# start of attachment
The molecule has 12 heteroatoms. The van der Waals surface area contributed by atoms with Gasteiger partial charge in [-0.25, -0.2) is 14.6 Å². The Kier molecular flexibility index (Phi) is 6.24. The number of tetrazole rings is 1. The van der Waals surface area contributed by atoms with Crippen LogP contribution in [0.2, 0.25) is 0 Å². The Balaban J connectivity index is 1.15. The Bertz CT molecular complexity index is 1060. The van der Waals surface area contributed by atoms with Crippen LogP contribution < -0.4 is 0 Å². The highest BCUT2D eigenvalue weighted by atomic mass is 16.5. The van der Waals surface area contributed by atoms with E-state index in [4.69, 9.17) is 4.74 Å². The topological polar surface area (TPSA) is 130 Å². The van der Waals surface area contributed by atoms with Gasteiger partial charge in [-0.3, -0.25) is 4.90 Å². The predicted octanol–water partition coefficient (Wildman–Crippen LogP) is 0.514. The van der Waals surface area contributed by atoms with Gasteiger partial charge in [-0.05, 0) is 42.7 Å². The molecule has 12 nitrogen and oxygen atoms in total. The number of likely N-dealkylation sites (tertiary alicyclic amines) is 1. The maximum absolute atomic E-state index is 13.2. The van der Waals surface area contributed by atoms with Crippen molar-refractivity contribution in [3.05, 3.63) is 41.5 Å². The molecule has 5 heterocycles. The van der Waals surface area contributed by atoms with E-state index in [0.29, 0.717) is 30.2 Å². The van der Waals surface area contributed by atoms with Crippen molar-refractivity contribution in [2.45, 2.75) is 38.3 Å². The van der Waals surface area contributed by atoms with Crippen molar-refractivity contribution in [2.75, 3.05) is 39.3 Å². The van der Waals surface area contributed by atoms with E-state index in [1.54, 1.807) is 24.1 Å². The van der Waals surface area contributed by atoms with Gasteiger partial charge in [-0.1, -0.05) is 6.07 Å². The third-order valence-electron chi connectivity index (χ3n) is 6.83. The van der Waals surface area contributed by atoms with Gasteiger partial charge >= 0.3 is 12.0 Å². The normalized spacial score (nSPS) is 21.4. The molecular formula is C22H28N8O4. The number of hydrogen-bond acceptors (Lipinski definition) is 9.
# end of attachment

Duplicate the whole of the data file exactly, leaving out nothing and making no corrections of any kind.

The molecule has 12 heteroatoms. The van der Waals surface area contributed by atoms with Gasteiger partial charge in [-0.25, -0.2) is 14.6 Å². The Kier molecular flexibility index (Phi) is 6.24. The number of tetrazole rings is 1. The van der Waals surface area contributed by atoms with Crippen LogP contribution in [0.2, 0.25) is 0 Å². The Balaban J connectivity index is 1.15. The Bertz CT molecular complexity index is 1060. The van der Waals surface area contributed by atoms with Crippen LogP contribution < -0.4 is 0 Å². The highest BCUT2D eigenvalue weighted by atomic mass is 16.5. The van der Waals surface area contributed by atoms with E-state index in [4.69, 9.17) is 4.74 Å². The topological polar surface area (TPSA) is 130 Å². The van der Waals surface area contributed by atoms with Gasteiger partial charge in [-0.3, -0.25) is 4.90 Å². The predicted octanol–water partition coefficient (Wildman–Crippen LogP) is 0.514. The van der Waals surface area contributed by atoms with Gasteiger partial charge in [-0.05, 0) is 42.7 Å². The molecule has 12 nitrogen and oxygen atoms in total. The number of likely N-dealkylation sites (tertiary alicyclic amines) is 1. The maximum absolute atomic E-state index is 13.2. The van der Waals surface area contributed by atoms with Crippen molar-refractivity contribution in [3.05, 3.63) is 41.5 Å². The molecule has 5 heterocycles. The van der Waals surface area contributed by atoms with E-state index in [0.29, 0.717) is 30.2 Å². The van der Waals surface area contributed by atoms with Crippen molar-refractivity contribution in [2.45, 2.75) is 38.3 Å². The van der Waals surface area contributed by atoms with Crippen molar-refractivity contribution in [2.75, 3.05) is 39.3 Å². The van der Waals surface area contributed by atoms with E-state index in [1.54, 1.807) is 24.1 Å². The van der Waals surface area contributed by atoms with Gasteiger partial charge in [-0.1, -0.05) is 6.07 Å². The third-order valence-electron chi connectivity index (χ3n) is 6.83. The van der Waals surface area contributed by atoms with Gasteiger partial charge >= 0.3 is 12.0 Å². The normalized spacial score (nSPS) is 21.4. The molecular formula is C22H28N8O4. The number of hydrogen-bond acceptors (Lipinski definition) is 9.